The principalsaid that Child T did attend her school and was a member of the
Roma community, but was registered under a different first name “U”.

She said that “as far as she knew” she could vouch that the parents were the parents of  Child T.

The Department of Social Protection had details in relation to a number of children the household where Child T lived, but that there was no child by the name of Child T, they did have a record of a child named “U” the same name which the child was registered in the national school.

Sergeant A then contacted the local HSE social work team who said there were no care orders for Child T and the others for the sisters were not active.

The Sergeant then contacted the gardaí to try and get the contact details of the person that left the message on Facebook. The journalist passed on these details that evening at 10.53pm.

After carrying out all these inquiries, Sergeant A determined that it was necessary to visit the home of Child T.

Shutterstock-53800276 Source: Shutterstock

Two gardaí and the sergeant called to the home and they were asked to come in.

Sergeant A told the parents the nature of their visit, that they were there to make inquiries about the children’s identities “as a follow up to previous child protection concerns”.

The report states that Sergeant A’s report on this case indicated that he noted the presence of a young girl, about seven years of age, who had blonde hair and blue eyes and whom he said was “strikingly different in appearance” from the rest of her family.

The sergeant then asked the parents for identity documents and birth certificates for the children.

The mother gave the documents for her other children but not for Child T, as they were in another room where the children were sleeping and she did not want to disturb them.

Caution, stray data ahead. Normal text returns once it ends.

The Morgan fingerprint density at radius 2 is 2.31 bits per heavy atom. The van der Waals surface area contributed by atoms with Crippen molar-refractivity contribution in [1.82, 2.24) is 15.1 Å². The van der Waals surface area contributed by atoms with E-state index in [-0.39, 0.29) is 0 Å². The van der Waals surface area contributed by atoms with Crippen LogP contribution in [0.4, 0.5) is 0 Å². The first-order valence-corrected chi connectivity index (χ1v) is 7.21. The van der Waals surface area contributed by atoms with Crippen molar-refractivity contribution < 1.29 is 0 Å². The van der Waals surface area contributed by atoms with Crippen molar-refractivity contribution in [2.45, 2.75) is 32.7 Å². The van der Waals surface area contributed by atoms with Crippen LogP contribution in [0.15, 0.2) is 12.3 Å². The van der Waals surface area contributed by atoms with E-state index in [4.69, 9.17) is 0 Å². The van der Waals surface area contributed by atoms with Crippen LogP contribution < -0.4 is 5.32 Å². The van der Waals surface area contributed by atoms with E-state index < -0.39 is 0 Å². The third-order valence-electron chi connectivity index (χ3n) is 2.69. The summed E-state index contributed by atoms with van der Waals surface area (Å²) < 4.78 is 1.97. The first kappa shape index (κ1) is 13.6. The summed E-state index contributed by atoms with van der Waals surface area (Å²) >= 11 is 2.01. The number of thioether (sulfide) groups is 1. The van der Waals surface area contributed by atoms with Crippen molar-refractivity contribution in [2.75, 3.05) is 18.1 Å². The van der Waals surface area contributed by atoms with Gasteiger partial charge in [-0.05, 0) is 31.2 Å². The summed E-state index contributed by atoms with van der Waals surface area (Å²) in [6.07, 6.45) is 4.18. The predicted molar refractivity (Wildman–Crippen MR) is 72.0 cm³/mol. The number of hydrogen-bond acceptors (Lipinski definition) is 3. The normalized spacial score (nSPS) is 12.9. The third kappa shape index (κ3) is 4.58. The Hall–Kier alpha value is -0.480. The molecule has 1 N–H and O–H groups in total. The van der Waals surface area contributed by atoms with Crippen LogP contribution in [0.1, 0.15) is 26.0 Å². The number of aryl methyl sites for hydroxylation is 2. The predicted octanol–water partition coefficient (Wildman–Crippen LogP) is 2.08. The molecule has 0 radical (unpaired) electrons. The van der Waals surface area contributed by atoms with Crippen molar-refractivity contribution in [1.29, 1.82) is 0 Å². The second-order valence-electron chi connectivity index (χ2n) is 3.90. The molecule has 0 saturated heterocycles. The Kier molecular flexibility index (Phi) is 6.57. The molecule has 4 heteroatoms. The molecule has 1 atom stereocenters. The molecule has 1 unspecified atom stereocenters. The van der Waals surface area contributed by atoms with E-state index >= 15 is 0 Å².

She did tell the sergeant that Child T was born in the Coombe Hospital, and supplied the gardaí with the PPS numbers for all three children in the home, but the name for Child T was again listed as “U”.

4.10pm: Following this, the sergeant went outside to his car and contacted the Coombe Hospital at 4.10pm to attempt to confirm that Child T was born there.

4.45pm: The hospital contacted Sergeant A indicating that they had no record of the birth of a child with details matching those provided for Child T.

The sergeant then contacted a doctor in Tallaght Hospital to ask his opinion about the possibility of likelihood that of parents with dark hair and dark eyes having a child with blonde hair and blue eyes.

Shutterstock-124762372 Source: Shutterstock

The consultant indicated that such a situation would be very unusual but not impossible.

The sergeant then contacted the social worker again, who indicated that section 12 of the 1991 Act may be invoked because of the concerns that he had in relation to Child T’s identity.